My kid brother, John, died yesterday morning. He was 47. I am...bereft. Two brothers gone in less than a year. I'm reminded of a line from the most recent Indiana Jones movie. "We've reached the point where life stops giving us things, and starts taking them away."
The last time I saw John, it wasn't the best of circumstances. I was in handcuffs, on my way to prison. As they put me in the squad car, I caught a glimpse of him, waving at me from a nearby rooftop. He always had the luck of the Irish.
The problem with the luck of the Irish, is that when it runs out, it runs out with a vengeance. He ended up working on a ranch just outside of Kingman, AZ. He'd retreated from a world that he felt had no love for him, and held no place for him. It's easy to empathize. We've all felt it. At some point, or to some degree. It was harder for him, because he was the kind of person that needed to be around people.
Like most people on this planet, my brother lived a life that was hard, brutal, and short. That is unacceptable. For him, and for everyone else.
But it seems we're slowly, inexorably being conditioned not to care. Even to hold with contempt and suspicion anything
different. The problem is, that we're all different. Each one of us something that never was, nor will be again. A hunk of metal as unique as each one of us would be considered priceless. Yet we consistently treat each other like shit. It will lead to a society where even the best of us are considered inherently expendable.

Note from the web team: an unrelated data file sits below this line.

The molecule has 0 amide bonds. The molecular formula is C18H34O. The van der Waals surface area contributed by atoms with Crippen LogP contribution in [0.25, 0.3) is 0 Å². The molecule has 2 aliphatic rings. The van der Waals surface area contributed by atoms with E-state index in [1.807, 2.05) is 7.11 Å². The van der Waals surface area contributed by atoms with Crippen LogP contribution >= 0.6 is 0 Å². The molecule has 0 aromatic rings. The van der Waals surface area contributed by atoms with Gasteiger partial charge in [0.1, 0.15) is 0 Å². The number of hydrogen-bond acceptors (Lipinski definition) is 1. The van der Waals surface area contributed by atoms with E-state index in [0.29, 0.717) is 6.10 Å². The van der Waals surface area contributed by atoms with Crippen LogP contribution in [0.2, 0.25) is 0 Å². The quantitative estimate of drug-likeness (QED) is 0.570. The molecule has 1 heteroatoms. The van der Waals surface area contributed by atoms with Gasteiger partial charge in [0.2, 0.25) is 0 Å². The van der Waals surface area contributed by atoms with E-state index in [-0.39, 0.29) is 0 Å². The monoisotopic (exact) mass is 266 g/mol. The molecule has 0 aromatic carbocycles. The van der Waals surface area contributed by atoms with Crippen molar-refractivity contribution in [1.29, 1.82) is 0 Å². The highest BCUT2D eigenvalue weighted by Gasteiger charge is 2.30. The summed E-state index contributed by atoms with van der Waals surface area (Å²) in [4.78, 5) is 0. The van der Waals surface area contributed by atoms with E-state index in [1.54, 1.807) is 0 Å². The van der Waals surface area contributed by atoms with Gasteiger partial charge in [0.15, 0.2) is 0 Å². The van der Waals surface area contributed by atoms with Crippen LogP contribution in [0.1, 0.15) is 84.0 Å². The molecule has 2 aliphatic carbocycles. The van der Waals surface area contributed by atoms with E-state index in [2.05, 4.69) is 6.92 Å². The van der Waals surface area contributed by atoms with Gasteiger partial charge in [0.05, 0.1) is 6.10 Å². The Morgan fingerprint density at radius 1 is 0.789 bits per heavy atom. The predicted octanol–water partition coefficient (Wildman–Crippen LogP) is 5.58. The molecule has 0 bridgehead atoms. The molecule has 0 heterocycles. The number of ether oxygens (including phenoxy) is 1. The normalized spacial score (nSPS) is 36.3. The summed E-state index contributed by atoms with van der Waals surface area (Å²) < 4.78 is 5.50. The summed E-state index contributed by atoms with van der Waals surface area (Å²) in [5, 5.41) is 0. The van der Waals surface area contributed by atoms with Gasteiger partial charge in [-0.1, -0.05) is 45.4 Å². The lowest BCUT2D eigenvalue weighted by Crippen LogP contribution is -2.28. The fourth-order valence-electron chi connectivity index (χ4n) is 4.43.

When I was released from prison, my first impulse was to follow my brother into obscurity. It would have been easy. Especially when it seemed that every signal I got from those around me said that I didn't matter. That I was unworthy and had nothing to offer.
There were those who were merely disinterested. I sat across the desks of bureaucrats who just wanted me to go away so they could go on to the next person they didn't care about. Then there were others who viewed me with open contempt (including a couple disturbingly creative death threats via email). My brother, a decidedly more sensitive soul than I, would not have fared well.
In the beginning, I couldn't retreat because I had nowhere to go. But in the end, it was those very people that made me determined to stay. I learned tolerance from those who, for whatever reason, hated me, and kindness from those who were unkind because, oddly, they felt morally justified in being so. (They will have to forgive me if they find that I am ungrateful for those lessons.)
I hold no illusions about my place in this world, or my ability to change it. But...
We all matter.
For the next few months, I will dream of my brother as he was in life, only to wake to feel the sting of his absence. I'm told that this is common in the face of loss. Still, it's liable to make me a tad cranky.
I take some small solace in the fact that, as unique as we are, in the end we are all equal. The rich and poor, good and evil, all of us destined to be crushed under the same great wheel.